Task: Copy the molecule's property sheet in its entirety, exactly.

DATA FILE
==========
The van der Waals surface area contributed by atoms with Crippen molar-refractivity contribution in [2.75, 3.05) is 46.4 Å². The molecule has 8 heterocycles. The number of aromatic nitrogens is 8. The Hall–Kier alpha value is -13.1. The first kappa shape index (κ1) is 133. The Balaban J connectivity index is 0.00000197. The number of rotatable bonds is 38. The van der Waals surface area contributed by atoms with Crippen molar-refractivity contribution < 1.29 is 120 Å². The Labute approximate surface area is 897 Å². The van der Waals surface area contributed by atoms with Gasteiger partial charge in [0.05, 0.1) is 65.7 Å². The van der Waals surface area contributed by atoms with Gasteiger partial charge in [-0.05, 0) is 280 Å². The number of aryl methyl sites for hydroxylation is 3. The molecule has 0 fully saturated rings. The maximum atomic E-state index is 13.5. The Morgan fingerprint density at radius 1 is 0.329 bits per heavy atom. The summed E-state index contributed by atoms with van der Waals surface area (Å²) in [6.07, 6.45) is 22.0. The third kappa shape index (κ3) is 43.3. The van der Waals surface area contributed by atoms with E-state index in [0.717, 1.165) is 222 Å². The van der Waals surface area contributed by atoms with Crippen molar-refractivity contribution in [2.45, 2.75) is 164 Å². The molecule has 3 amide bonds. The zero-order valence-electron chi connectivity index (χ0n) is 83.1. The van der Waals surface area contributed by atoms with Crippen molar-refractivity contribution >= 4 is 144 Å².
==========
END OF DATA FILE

The van der Waals surface area contributed by atoms with Crippen molar-refractivity contribution in [2.75, 3.05) is 46.4 Å². The molecule has 8 heterocycles. The number of aromatic nitrogens is 8. The Hall–Kier alpha value is -13.1. The first kappa shape index (κ1) is 133. The Balaban J connectivity index is 0.00000197. The number of rotatable bonds is 38. The van der Waals surface area contributed by atoms with Crippen molar-refractivity contribution < 1.29 is 120 Å². The Labute approximate surface area is 897 Å². The van der Waals surface area contributed by atoms with Gasteiger partial charge in [0.05, 0.1) is 65.7 Å². The van der Waals surface area contributed by atoms with Gasteiger partial charge in [-0.05, 0) is 280 Å². The number of aryl methyl sites for hydroxylation is 3. The molecule has 0 fully saturated rings. The maximum atomic E-state index is 13.5. The Morgan fingerprint density at radius 1 is 0.329 bits per heavy atom. The summed E-state index contributed by atoms with van der Waals surface area (Å²) in [6.07, 6.45) is 22.0. The third kappa shape index (κ3) is 43.3. The van der Waals surface area contributed by atoms with E-state index in [0.717, 1.165) is 222 Å². The van der Waals surface area contributed by atoms with Crippen molar-refractivity contribution in [2.45, 2.75) is 164 Å². The molecule has 3 amide bonds. The zero-order valence-electron chi connectivity index (χ0n) is 83.1. The van der Waals surface area contributed by atoms with Crippen molar-refractivity contribution >= 4 is 144 Å².